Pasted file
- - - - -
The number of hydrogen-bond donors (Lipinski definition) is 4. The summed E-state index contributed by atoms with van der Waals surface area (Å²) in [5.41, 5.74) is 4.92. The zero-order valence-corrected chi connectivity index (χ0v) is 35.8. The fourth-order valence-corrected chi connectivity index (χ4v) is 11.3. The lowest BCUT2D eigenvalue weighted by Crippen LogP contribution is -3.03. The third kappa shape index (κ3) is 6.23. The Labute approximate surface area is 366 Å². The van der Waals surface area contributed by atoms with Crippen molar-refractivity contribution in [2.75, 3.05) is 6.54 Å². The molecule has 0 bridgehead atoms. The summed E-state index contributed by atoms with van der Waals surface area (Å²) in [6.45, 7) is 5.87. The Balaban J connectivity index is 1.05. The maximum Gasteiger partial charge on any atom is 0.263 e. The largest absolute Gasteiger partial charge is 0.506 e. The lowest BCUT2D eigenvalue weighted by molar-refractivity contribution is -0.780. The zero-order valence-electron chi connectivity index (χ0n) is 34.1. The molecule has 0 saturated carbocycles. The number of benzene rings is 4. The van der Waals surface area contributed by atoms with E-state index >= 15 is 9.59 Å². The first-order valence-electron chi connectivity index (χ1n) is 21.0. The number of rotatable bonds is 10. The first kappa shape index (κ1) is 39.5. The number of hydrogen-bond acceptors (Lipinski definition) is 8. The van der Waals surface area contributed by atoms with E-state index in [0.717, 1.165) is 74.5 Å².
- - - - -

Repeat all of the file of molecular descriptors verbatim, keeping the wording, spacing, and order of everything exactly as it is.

The number of hydrogen-bond donors (Lipinski definition) is 4. The summed E-state index contributed by atoms with van der Waals surface area (Å²) in [5.41, 5.74) is 4.92. The zero-order valence-corrected chi connectivity index (χ0v) is 35.8. The fourth-order valence-corrected chi connectivity index (χ4v) is 11.3. The lowest BCUT2D eigenvalue weighted by Crippen LogP contribution is -3.03. The third kappa shape index (κ3) is 6.23. The Labute approximate surface area is 366 Å². The van der Waals surface area contributed by atoms with Crippen molar-refractivity contribution in [2.75, 3.05) is 6.54 Å². The molecule has 0 bridgehead atoms. The summed E-state index contributed by atoms with van der Waals surface area (Å²) in [6.45, 7) is 5.87. The Balaban J connectivity index is 1.05. The maximum Gasteiger partial charge on any atom is 0.263 e. The largest absolute Gasteiger partial charge is 0.506 e. The lowest BCUT2D eigenvalue weighted by molar-refractivity contribution is -0.780. The zero-order valence-electron chi connectivity index (χ0n) is 34.1. The molecule has 0 saturated carbocycles. The number of benzene rings is 4. The van der Waals surface area contributed by atoms with E-state index >= 15 is 9.59 Å². The first-order valence-electron chi connectivity index (χ1n) is 21.0. The number of rotatable bonds is 10. The first kappa shape index (κ1) is 39.5. The number of hydrogen-bond acceptors (Lipinski definition) is 8. The van der Waals surface area contributed by atoms with E-state index in [0.717, 1.165) is 74.5 Å².